Westmeath forward Ger Egan feels “sorry for the referees” attempting to enforce the experimental rules.
Among the six points he posted, Egan helped himself to one from an offensive mark in Sunday’s O’Byrne Cup victory over Kildare in The Downs and is not surprisingly in favour of the change along with the introduction of the sin bin.
However, the rationing of handpasses is his chief cause for concern — Westmeath were penalised for stringing together four handpasses on three occasions.
“The handpass is just awkward more than anything else,” says Egan.
“It’s nearly as awkward for the referee as it is for the players when you’re going down the middle of the pitch and you’re on your third handpass — what do you do? Do you kick it (back) over your head? You can see the idea behind it but there needs to be tweaking especially in the forwards.
“In fairness, you would feel sorry for the referees — they have so much to bloody think about. What’s black, what’s yellow, what’s red?”
Egan’s team-mate Ronan O’Toole also sent over two offensive marks to help beat Kildare and Tyrrellspass man Egan can see a future for that change.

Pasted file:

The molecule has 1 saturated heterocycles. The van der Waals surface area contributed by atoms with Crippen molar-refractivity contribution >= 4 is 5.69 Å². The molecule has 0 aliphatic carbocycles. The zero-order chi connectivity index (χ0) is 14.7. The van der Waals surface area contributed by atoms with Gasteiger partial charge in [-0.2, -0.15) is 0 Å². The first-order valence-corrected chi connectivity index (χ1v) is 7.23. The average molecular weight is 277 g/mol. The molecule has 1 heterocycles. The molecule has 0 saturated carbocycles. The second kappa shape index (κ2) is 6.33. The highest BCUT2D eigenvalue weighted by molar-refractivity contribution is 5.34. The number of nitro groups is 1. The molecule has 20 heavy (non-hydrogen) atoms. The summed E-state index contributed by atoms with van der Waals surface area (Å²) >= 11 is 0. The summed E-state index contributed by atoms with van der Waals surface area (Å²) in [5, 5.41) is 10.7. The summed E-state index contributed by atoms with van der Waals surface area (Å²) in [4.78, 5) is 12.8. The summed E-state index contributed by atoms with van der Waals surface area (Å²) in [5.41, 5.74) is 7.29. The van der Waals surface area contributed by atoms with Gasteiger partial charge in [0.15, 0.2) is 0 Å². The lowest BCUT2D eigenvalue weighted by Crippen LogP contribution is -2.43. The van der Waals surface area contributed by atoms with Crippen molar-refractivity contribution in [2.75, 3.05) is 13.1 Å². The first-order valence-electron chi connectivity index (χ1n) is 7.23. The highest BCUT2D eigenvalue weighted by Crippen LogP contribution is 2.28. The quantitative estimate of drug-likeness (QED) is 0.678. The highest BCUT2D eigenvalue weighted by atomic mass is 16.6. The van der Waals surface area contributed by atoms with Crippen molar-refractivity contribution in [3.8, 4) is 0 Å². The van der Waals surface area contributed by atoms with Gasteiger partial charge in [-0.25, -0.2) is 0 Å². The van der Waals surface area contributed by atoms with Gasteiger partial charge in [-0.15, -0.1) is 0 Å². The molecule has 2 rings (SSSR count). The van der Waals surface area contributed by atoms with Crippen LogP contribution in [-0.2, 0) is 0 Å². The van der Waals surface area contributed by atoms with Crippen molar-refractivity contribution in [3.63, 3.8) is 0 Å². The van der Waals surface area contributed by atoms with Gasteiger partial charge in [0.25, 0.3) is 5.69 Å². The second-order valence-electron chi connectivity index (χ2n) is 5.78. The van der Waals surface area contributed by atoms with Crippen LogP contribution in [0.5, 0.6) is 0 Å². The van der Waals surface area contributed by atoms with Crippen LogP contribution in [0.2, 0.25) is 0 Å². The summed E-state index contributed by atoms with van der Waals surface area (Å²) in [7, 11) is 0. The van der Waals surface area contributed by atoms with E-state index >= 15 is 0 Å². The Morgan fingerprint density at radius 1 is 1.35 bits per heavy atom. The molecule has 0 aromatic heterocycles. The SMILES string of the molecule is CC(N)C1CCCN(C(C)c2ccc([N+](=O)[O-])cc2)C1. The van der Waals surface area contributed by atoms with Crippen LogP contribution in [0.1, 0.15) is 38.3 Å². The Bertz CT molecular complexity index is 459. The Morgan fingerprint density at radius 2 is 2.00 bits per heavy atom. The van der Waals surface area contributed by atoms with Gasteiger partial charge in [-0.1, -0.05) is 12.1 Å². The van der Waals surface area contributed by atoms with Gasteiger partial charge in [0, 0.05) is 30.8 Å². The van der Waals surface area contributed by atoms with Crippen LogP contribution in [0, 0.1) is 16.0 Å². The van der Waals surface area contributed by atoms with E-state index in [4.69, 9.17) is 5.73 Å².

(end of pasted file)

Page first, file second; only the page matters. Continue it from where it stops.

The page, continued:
“The mark is a good idea. It promotes kicking and forward movement and so on. But it’s hard to know if you work on them in training because you don’t know if they’re coming into the league. Free shots at goals should be going over the bar every time.”
As for the 10-minute sin-bin, Egan has yet to see it come into play but appreciates the logic behind it. “I think there has to be a more severe punishment where you’re off for 10 minutes instead of a black card where it’s just a straight swap.”
New manager Jack Cooney is unbeaten after three games but regardless of how Saturday’s semi-final against Longford goes Egan reports that the vibes are good following a dismal 2018 Championship.
“Jack has served his time to get this post and he’s a passionate Westmeath man.
“The lads are buying into it. Results obviously help but if we didn’t get them this week or last week I’d still say training is going very well. It’s a big transition period for Westmeath, there are a lot of new faces there and they’re bringing new energy.
“What happened last year happened last year and some years don’t work out for whatever reason but it’s just a fresh start, new players and these games are just about getting ready for the league. We could lose the first two games and say ‘where is the momentum from the O’Byrne Cup?’ but we just have to keep building and it’s nice to see things that we’re working on coming off in matches.”